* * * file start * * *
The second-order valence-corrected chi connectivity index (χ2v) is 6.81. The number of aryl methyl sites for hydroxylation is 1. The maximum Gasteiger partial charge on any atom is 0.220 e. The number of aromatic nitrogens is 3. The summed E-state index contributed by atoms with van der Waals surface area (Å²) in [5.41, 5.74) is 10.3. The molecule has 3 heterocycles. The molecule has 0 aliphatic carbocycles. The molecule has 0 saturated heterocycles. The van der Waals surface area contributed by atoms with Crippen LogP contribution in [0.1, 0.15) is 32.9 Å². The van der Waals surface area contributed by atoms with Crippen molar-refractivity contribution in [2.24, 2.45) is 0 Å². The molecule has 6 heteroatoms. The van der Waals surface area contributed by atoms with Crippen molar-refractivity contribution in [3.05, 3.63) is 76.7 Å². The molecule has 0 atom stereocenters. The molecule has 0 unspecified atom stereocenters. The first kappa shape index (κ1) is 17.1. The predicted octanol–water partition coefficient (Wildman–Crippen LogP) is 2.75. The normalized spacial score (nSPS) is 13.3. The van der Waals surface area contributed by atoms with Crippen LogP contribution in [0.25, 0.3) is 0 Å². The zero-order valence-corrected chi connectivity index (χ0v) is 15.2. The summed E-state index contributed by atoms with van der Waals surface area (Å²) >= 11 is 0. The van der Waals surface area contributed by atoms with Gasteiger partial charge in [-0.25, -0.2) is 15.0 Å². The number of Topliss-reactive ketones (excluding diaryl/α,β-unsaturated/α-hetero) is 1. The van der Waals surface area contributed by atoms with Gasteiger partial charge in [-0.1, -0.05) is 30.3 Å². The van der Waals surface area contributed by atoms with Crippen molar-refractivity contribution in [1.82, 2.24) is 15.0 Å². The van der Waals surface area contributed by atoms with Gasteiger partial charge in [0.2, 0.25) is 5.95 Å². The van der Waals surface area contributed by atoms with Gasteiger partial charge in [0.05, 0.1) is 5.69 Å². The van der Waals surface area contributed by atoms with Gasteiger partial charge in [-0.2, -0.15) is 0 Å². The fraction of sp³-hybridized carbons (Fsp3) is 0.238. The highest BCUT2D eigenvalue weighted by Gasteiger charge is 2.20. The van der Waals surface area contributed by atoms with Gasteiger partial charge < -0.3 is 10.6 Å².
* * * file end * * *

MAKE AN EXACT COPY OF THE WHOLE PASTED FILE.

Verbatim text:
The second-order valence-corrected chi connectivity index (χ2v) is 6.81. The number of aryl methyl sites for hydroxylation is 1. The maximum Gasteiger partial charge on any atom is 0.220 e. The number of aromatic nitrogens is 3. The summed E-state index contributed by atoms with van der Waals surface area (Å²) in [5.41, 5.74) is 10.3. The molecule has 3 heterocycles. The molecule has 0 aliphatic carbocycles. The molecule has 0 saturated heterocycles. The van der Waals surface area contributed by atoms with Crippen LogP contribution in [0.1, 0.15) is 32.9 Å². The van der Waals surface area contributed by atoms with Crippen molar-refractivity contribution in [2.24, 2.45) is 0 Å². The molecule has 6 heteroatoms. The van der Waals surface area contributed by atoms with Crippen molar-refractivity contribution in [3.05, 3.63) is 76.7 Å². The molecule has 0 atom stereocenters. The molecule has 0 unspecified atom stereocenters. The first kappa shape index (κ1) is 17.1. The predicted octanol–water partition coefficient (Wildman–Crippen LogP) is 2.75. The normalized spacial score (nSPS) is 13.3. The van der Waals surface area contributed by atoms with Crippen LogP contribution in [0.25, 0.3) is 0 Å². The zero-order valence-corrected chi connectivity index (χ0v) is 15.2. The summed E-state index contributed by atoms with van der Waals surface area (Å²) >= 11 is 0. The van der Waals surface area contributed by atoms with Gasteiger partial charge in [-0.25, -0.2) is 15.0 Å². The number of Topliss-reactive ketones (excluding diaryl/α,β-unsaturated/α-hetero) is 1. The van der Waals surface area contributed by atoms with Gasteiger partial charge in [-0.1, -0.05) is 30.3 Å². The van der Waals surface area contributed by atoms with Crippen molar-refractivity contribution in [1.82, 2.24) is 15.0 Å². The van der Waals surface area contributed by atoms with Gasteiger partial charge in [0.2, 0.25) is 5.95 Å². The van der Waals surface area contributed by atoms with Gasteiger partial charge in [0.05, 0.1) is 5.69 Å². The van der Waals surface area contributed by atoms with Gasteiger partial charge in [-0.2, -0.15) is 0 Å². The fraction of sp³-hybridized carbons (Fsp3) is 0.238. The highest BCUT2D eigenvalue weighted by Gasteiger charge is 2.20. The van der Waals surface area contributed by atoms with Gasteiger partial charge < -0.3 is 10.6 Å².